City well removed from service
Higher level of arsensic detected.
A city well, at the intersection of Avenue G and 16th Street, was taken out of service.
At their June 1 Gothenburg City Council meeting, members were told that the well will not be used unless needed during a catastrophic emergency.
Nebraska Department of Health and Human Service officials notified the city several weeks ago that the well violated the maximum level of arsenic for drinking water.
If needed, city administrator Bruce Clymer said officials must first notify the NDHHS and all its Gothenburg customers.
Clymer said the fix is temporary, adding that three wells now service the city.
NDHHS officials lowered the maximum allowable level of arsenic in 2000 from 50 parts to 10 parts per billion. The city well tested at 11 and 12 parts over the last year.
At the council’s previous meeting, an engineer discussed options.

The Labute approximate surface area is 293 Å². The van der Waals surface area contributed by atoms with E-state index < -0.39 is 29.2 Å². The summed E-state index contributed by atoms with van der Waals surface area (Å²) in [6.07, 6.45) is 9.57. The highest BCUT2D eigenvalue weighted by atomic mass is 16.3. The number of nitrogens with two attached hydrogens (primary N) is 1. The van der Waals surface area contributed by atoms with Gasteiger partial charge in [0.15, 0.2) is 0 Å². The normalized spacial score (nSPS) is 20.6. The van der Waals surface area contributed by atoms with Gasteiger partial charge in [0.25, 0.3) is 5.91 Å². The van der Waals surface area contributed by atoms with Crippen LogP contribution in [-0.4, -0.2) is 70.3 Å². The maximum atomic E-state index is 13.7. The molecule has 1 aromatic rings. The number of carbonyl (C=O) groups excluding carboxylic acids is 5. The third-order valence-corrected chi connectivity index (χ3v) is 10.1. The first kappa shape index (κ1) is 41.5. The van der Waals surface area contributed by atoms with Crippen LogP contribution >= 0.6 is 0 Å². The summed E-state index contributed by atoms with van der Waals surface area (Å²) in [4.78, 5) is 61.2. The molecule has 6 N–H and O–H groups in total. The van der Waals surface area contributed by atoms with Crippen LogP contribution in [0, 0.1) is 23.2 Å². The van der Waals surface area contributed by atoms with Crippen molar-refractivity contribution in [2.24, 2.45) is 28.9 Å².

Closing down the well temporarily was the least expensive.
Officials have said the well hasn’t been used for drinking water since 2006.
In other business, the council:
granted a Gothenburg Redevelopment Authority request for $27,574 of sales tax funds to pay off a $24,886 loan and interest plus $2,688 in insurance costs.
approved two contractors for an owner-occupied housing grant. They include Lamonte Schlake of Schlake Construction, $19,753; and Terry Kruse of Kruse Construction, $16,483.
okayed a request from the Gothenburg Rotary Club for $2,000 to pay for fireworks for the city’s Fourth of July celebration.
learned that city officials have hired Schmader Electric of West Point to switch city warning sirens from AC to DC with battery back up at a cost of $11,750.
Clymer said it will take six to eight weeks to get the parts needed to make the conversion.
Repair of the three sirens is needed because two of three failed to sound when activated.